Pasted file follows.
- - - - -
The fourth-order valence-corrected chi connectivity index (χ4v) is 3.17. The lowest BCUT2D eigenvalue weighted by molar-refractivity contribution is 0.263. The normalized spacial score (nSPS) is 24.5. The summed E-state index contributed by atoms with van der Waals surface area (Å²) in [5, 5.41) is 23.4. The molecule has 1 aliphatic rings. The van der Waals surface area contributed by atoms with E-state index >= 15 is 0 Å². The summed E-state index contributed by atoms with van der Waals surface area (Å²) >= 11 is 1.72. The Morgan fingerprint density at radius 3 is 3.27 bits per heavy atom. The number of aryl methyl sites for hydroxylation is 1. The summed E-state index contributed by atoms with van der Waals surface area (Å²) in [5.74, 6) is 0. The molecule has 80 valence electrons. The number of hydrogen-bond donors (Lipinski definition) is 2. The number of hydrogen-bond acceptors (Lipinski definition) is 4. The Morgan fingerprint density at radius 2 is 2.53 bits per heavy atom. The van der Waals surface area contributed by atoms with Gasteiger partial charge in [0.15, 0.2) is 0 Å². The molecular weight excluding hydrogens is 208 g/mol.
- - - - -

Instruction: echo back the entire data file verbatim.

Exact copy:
The fourth-order valence-corrected chi connectivity index (χ4v) is 3.17. The lowest BCUT2D eigenvalue weighted by molar-refractivity contribution is 0.263. The normalized spacial score (nSPS) is 24.5. The summed E-state index contributed by atoms with van der Waals surface area (Å²) in [5, 5.41) is 23.4. The molecule has 1 aliphatic rings. The van der Waals surface area contributed by atoms with E-state index >= 15 is 0 Å². The summed E-state index contributed by atoms with van der Waals surface area (Å²) >= 11 is 1.72. The Morgan fingerprint density at radius 3 is 3.27 bits per heavy atom. The number of aryl methyl sites for hydroxylation is 1. The summed E-state index contributed by atoms with van der Waals surface area (Å²) in [5.74, 6) is 0. The molecule has 80 valence electrons. The number of hydrogen-bond donors (Lipinski definition) is 2. The number of hydrogen-bond acceptors (Lipinski definition) is 4. The Morgan fingerprint density at radius 2 is 2.53 bits per heavy atom. The van der Waals surface area contributed by atoms with Gasteiger partial charge in [0.15, 0.2) is 0 Å². The molecular weight excluding hydrogens is 208 g/mol.